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Jeanne Moreau (1928 - )
Related: actress - France
Titles: Jules et Jim (1962) - Diary of a Chambermaid (1965) - Les Valseuses (1974)
Jeanne Moreau in
Diary of a Chambermaid/Journal D'Une Femme de Chambre - (1965) - Luis Buñuel [Amazon.com]
image sourced here.
Jeanne Moreau has been described as the thinking man's Brigitte Bardot.
Jeanne Moreau (born January 23, 1928 in Paris, France) is a French actress.
Moreau was born in Paris(to a French father and English mother) in 1928. She studied at the Conservatoire in Paris. In 1947, she made her theatre debut at the Avignon Festival of Theatre. By her twenties, Moreau was already one of France's leading stage actresses at the Comédie-Française. Thanks largely to the recognition given her by Louis Malle, whom she worked with on the film Ascenseur pour l'échafaud (Elevator to the Gallows), she became a leading film actress during the 1950s, and went on to work with venerable New Wave and avant garde directors. Truffaut's explosive New Wave film Jules and Jim (1962) is centered on her magnetic starring role, and is perhaps her most famous film. She has also appeared with a number of other notable directors such as Michelangelo Antonioni (La Notte), Jean-Luc Godard (Une femme est une femme/A Woman is a Woman), Orson Welles (The Immortal Story), Luis Bunuel (Le journal d'une femme de chambre/Diary of a Chambermaid), and Philippe Agostini (Le dialogue des Carmelites/Dialogue of the Carmelites). She has also co-produced several films, including Jules and Jim, and has tried her hand at directing. Throughout her life she has maintained friendships with prominent writers such as Jean Cocteau and Marguerite Duras. She remains one of France's most accomplished and diversely talented actresses. --http://en.wikipedia.org/wiki/Jeanne_Moreau [Jan 2006]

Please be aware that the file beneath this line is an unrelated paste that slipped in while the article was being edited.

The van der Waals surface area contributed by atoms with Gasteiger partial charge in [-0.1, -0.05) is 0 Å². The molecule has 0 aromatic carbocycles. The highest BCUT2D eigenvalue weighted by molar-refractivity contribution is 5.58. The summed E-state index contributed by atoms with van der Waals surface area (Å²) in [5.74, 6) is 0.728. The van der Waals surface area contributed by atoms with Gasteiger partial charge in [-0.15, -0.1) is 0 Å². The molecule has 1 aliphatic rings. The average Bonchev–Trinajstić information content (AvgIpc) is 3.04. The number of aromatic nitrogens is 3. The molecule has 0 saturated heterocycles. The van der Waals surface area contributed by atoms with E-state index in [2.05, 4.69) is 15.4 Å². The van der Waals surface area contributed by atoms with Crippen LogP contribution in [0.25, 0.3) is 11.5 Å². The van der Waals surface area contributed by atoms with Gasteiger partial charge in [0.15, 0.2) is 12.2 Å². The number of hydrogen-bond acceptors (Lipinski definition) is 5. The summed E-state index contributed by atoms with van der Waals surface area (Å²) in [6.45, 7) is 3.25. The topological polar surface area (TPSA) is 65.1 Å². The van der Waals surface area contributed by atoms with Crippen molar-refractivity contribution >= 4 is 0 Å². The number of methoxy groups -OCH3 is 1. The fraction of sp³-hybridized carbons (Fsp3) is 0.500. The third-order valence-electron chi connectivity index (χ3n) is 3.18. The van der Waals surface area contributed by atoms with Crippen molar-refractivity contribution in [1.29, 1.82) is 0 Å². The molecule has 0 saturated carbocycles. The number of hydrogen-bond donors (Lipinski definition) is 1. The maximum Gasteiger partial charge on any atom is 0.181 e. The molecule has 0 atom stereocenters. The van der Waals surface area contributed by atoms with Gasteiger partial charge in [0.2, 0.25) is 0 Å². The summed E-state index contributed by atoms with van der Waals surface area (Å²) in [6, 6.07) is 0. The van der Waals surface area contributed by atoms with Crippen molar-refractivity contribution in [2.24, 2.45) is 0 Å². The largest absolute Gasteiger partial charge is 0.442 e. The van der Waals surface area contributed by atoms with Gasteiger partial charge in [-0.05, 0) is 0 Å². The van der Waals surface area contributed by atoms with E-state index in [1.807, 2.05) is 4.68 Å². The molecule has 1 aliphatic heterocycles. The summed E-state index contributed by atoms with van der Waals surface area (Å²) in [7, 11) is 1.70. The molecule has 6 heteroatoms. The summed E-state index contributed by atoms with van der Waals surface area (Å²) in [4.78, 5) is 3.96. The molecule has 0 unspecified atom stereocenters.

La notte (1961) - Michelangelo Antonioni
image sourced here.
Jeanne Moreau and Marcello Mastroianni
La notte (1961) - Michelangelo Antonioni [Amazon.com] [FR] [DE] [UK]
Continuing the "alienation trilogy" that began with L'Avventura and ended with L'Eclisse, Michelangelo Antonioni's La Notte is a visually arresting, emotionally numbing exercise in chronic ennui. The film's anesthetizing effect is entirely intentional; Antonioni's central couple (Marcello Mastroianni as a self-absorbed novelist, Jeanne Moreau as his bored and wealthy wife) wallow in their own emotional desolation, constantly drifting--and in Moreau's case, literally drifting--from one disaffected scene to the next. Antonioni's pained study of modern detachment is richly supported by his visuals, often placing his isolated characters in a harsh landscape of empty glamor and even emptier emotions. Driving the point home is Monica Vitti as Marcello's would-be mistress; in their aimless lassitude, neither can muster the necessary passion. It's all too superficial to register with any lasting dramatic impact, but La Notte remains the fascinating work of a master, redefining how movies reflect the many facets of humanity. --Jeff Shannon
Antonioni's study of alienation and moral decay chronicles a day in the life of a middle-class couple whose marriage has been destroyed by mutual indifference and impenetrable loneliness.
see also: Jeanne Moreau - Michelangelo Antonioni
Mademoiselle (1966) - Tony Richardson
Mademoiselle (1966) - Tony Richardson [Amazon.com] [FR] [DE] [UK]
Starring: Jeanne Moreau, Ettore Manni
Plot Synopsis: In a French village, Manou is an Italian logger, virile, with a broad laugh. He can't say no to women's sexual invitations, and jealous villagers blame him for recent fires and a flood. He is innocent; the culprit is "Mademoiselle," town schoolmarm, a recent arrival admired by all, but sexually repressed and obsessed with Manou. She sets the first fire accidentally and throbs watching a shirtless Manou perform heroics. Subsequent catastrophes are no accident and express her mad passion for him. Also, after befriending Manou's son, she turns on the lad, making him miserable and raising his suspicions. Her designs, Manou's frank innocence, and the town's xenophobia mix explosively.
See also: Tony Richardson - British cinema - 1966
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